The Religion & Culture Web Forum
Secularism: Religious, Irreligious, and Areligious
Margaret E. Burton Professor of the History of Christianity and Theology
University of Chicago Divinity School
This month, the Clark Gilpin considers “secularism” as a keyword American religious history, contrasting “old” transfer of authority models of with “new” spatial models of the role of religion in American life:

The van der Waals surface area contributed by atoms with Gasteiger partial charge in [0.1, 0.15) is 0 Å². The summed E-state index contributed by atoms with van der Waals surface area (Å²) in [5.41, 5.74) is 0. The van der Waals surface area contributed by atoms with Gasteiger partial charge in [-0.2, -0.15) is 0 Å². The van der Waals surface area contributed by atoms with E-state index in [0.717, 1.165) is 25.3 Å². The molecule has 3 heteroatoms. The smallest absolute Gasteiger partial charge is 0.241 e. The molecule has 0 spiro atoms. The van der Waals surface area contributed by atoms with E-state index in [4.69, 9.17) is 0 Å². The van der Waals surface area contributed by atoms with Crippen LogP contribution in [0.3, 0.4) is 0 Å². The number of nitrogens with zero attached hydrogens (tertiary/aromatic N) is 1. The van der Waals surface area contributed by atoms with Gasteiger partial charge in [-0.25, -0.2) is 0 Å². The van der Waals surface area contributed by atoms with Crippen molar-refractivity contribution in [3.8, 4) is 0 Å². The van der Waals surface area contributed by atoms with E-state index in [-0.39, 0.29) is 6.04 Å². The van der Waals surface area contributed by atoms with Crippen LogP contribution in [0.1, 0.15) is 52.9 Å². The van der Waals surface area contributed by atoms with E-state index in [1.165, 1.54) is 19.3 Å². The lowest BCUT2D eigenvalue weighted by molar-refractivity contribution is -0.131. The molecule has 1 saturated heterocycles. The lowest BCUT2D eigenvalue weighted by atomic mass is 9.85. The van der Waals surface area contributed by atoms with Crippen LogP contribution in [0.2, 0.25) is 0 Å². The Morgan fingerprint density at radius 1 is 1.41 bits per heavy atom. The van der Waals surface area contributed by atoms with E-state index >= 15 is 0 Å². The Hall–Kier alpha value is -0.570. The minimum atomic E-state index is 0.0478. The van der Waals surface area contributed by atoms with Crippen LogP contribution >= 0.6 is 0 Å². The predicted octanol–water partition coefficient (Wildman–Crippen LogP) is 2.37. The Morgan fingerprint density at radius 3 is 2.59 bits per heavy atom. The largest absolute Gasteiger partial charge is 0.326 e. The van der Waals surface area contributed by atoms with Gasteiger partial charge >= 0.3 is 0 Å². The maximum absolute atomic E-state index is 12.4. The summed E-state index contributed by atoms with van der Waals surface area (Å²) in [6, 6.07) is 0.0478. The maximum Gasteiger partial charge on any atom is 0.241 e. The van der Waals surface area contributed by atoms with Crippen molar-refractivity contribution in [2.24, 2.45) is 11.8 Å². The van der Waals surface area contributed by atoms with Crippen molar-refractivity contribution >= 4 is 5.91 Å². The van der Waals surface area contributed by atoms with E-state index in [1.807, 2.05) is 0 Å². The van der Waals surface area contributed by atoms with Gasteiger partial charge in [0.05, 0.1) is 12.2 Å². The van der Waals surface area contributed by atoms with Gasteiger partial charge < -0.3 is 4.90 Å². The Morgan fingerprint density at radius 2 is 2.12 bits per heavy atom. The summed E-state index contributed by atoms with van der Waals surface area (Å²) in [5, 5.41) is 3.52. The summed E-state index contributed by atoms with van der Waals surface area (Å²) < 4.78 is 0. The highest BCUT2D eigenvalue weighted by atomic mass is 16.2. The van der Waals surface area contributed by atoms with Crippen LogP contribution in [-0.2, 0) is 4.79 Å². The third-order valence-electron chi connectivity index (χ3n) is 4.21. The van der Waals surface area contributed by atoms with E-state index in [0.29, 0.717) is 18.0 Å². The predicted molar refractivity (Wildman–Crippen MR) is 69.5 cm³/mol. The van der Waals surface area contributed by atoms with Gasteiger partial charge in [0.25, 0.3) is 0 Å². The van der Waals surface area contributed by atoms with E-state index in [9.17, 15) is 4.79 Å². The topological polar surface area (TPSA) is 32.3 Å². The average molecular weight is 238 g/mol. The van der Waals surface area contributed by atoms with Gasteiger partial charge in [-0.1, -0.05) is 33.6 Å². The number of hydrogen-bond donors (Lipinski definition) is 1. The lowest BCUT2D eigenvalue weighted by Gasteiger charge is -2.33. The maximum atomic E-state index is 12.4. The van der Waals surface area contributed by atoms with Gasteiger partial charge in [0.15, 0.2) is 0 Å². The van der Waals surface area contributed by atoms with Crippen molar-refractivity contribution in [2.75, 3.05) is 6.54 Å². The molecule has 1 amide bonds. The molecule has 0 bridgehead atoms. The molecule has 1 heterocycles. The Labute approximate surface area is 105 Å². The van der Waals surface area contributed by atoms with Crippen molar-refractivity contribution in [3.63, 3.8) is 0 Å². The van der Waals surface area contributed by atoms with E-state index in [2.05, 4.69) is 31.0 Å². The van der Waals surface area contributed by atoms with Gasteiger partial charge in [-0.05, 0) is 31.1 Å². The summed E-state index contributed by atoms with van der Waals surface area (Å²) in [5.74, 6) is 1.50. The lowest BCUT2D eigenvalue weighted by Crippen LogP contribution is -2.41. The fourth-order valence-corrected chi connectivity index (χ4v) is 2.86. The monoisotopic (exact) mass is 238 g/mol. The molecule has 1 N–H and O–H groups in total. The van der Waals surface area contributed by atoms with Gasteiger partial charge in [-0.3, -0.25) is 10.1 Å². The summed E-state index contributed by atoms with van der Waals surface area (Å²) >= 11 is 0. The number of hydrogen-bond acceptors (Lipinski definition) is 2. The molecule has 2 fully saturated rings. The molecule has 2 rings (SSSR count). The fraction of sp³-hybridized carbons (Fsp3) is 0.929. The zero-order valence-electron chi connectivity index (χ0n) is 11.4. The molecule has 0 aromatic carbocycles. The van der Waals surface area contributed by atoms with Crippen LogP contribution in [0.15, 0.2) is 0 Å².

In the transfer of authority model, the secular represents a framing worldview that challenges the religious worldview and, in the modern West at least, supplants religion as the comprehensive interpretive framework. In the spatial model, the central difficulty of modernity is violence sanctioned by differing religious convictions or ideologies, and the secular establishes spaces within which these differences can be negotiated. The earlier model asks about the continuance of religion in the modern world. The more current model is all too aware of religion’s continuance and asks how different forms of religion interact with one another and operate within the modern polity…In what follows, I employ a spatial model of the secular, arising from my reflections on the writings of Asad and Taylor, to point to three “modes of secularism” in American history that I designate religious, irreligious, and areligious.